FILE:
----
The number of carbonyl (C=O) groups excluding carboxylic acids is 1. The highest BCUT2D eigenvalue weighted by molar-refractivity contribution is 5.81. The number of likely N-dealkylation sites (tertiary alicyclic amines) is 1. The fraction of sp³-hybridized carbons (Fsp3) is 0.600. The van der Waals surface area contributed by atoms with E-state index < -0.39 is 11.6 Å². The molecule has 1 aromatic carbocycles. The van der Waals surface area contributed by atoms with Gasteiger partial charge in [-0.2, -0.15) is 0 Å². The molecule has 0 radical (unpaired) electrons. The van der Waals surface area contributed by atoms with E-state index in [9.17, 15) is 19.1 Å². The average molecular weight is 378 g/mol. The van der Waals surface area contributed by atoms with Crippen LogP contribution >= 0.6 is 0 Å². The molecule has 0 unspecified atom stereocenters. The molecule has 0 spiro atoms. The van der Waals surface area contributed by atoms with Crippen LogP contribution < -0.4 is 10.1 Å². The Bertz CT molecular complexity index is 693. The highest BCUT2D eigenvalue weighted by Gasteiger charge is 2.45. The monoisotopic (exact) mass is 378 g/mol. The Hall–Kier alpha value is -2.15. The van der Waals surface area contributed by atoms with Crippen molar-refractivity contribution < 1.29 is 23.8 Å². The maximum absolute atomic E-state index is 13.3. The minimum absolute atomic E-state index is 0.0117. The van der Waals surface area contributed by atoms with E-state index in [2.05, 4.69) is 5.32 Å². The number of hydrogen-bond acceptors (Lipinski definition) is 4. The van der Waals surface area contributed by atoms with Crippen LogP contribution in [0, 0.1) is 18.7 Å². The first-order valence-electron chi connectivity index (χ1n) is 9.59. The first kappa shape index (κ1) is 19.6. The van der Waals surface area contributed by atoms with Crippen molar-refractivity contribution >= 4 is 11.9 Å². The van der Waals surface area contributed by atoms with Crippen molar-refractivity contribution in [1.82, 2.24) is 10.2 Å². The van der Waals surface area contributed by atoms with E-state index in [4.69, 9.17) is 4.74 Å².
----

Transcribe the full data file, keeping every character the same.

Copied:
The number of carbonyl (C=O) groups excluding carboxylic acids is 1. The highest BCUT2D eigenvalue weighted by molar-refractivity contribution is 5.81. The number of likely N-dealkylation sites (tertiary alicyclic amines) is 1. The fraction of sp³-hybridized carbons (Fsp3) is 0.600. The van der Waals surface area contributed by atoms with E-state index < -0.39 is 11.6 Å². The molecule has 1 aromatic carbocycles. The van der Waals surface area contributed by atoms with Gasteiger partial charge in [-0.2, -0.15) is 0 Å². The molecule has 0 radical (unpaired) electrons. The van der Waals surface area contributed by atoms with E-state index in [9.17, 15) is 19.1 Å². The average molecular weight is 378 g/mol. The van der Waals surface area contributed by atoms with Crippen LogP contribution >= 0.6 is 0 Å². The molecule has 0 unspecified atom stereocenters. The molecule has 0 spiro atoms. The van der Waals surface area contributed by atoms with Crippen LogP contribution < -0.4 is 10.1 Å². The Bertz CT molecular complexity index is 693. The highest BCUT2D eigenvalue weighted by Gasteiger charge is 2.45. The monoisotopic (exact) mass is 378 g/mol. The Hall–Kier alpha value is -2.15. The van der Waals surface area contributed by atoms with Crippen molar-refractivity contribution < 1.29 is 23.8 Å². The maximum absolute atomic E-state index is 13.3. The minimum absolute atomic E-state index is 0.0117. The van der Waals surface area contributed by atoms with E-state index in [2.05, 4.69) is 5.32 Å². The number of hydrogen-bond acceptors (Lipinski definition) is 4. The van der Waals surface area contributed by atoms with Crippen LogP contribution in [0, 0.1) is 18.7 Å². The first-order valence-electron chi connectivity index (χ1n) is 9.59. The first kappa shape index (κ1) is 19.6. The van der Waals surface area contributed by atoms with Crippen molar-refractivity contribution >= 4 is 11.9 Å². The van der Waals surface area contributed by atoms with Crippen molar-refractivity contribution in [1.82, 2.24) is 10.2 Å². The van der Waals surface area contributed by atoms with E-state index in [4.69, 9.17) is 4.74 Å².